This year’s surge in LNG spot prices could also reverse the long-term trend away from contracts indexed to the price of oil. Those deals had been fading because oil prices were far higher than gas prices. But this winter’s price surge was a reminder of the risk in betting on spot prices.
LNG suppliers will be competing with Russian pipelines as 49 Bcm worth of European gas purchase contracts expire this year, Wood Mac said. More than 40% of that volume has been supplied by Russian pipelines.
The supply shortages may also force European energy regulators who have focused on the energy transition to pay more attention to promoting local hydrocarbon energy production
“Some operators may see this time as ‘now or never’ for their projects, particularly inspired by the possibility of high prices,” said Conner McKinney, a Wood Mackenzie European gas research associate
Norway, which approved tax incentives to encourage more field development, could see final investment decisions on King Lear, Asterix, Dvalin North, and Linnorm projects, he said. Permitting could also allow changes that will increase production from Troll and Oseberg, and some operators may choose to sell gas rather than reinject it.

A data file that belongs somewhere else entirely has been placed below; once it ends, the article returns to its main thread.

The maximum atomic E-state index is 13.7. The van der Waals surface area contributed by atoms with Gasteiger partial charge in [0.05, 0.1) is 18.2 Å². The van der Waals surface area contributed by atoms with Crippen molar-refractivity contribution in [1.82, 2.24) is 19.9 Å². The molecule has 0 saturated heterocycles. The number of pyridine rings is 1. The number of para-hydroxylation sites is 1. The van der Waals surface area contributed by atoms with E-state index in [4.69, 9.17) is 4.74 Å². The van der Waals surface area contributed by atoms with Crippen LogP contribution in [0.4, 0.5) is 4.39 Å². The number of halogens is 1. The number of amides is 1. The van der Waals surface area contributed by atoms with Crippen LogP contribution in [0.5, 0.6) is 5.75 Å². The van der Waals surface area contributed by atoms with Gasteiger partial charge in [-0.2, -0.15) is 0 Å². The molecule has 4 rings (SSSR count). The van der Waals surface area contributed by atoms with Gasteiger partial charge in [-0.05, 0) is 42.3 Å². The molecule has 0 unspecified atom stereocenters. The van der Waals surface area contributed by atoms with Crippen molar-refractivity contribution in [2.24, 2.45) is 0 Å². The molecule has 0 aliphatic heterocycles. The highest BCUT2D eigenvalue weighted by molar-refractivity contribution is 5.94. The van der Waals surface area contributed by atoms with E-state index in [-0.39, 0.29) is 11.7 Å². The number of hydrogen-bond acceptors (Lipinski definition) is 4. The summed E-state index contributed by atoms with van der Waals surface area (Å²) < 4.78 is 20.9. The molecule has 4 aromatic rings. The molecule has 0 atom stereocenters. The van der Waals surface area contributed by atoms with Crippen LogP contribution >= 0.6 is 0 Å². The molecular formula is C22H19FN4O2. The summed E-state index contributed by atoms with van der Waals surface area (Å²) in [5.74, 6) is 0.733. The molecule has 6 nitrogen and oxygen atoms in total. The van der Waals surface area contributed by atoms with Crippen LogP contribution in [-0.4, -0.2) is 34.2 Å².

The report said this trend may extend to the UK and Romania, where development of the Neptun Deep field in the Black Sea could produce 6 Bcm of gas a year. The development, which would make the country an energy exporter, has been stalled by unresolved financial and regulatory disputes with the Romanian government.
There is a downside to higher prices; users begin looking for lower-cost substitutes.
“Despite strong economic growth in Europe, gas demand in industry and power is down 4% since the summer, compared to the past five years,” Wood Mac said.
In Asia, however, demand for LNG continues to rise because “most supply is priced at legacy oil-indexed contracts, currently trading at half the value of Asian LNG spot prices.”
As oil prices have risen, so has the price of gas in oil-indexed LNG contracts, which will eventually reduce the incentive of coal users to switch to gas.
All of which are a reminder that hydrocarbons remain an important energy source, but that doesn’t mean the industry will stop feeling pressure to quickly reduce carbon emissions.
One of last year’s trends was the rise of carbon-offset LNG—with 28 cargos announced, which Wood Mac said was a fivefold increase from the previous year.
This year, Wood Mac said the trend will be to establish that the emissions offsets claimed by sellers represented actual reductions.
Initially, the focus for producers has been on lowering flaring, venting, and methane leaks. For LNG producers, it has been buying gas certified by third parties as “low emissions.” Now, more expensive options, such as carbon capture and storage or low-carbon power are under consideration.
The report concluded that “a suitable global carbon price associated with the energy trade might be required for substantial investments to be spent in reducing Scope 1 and 2 emissions [from operations and purchased energy]—and that is still a few years off.”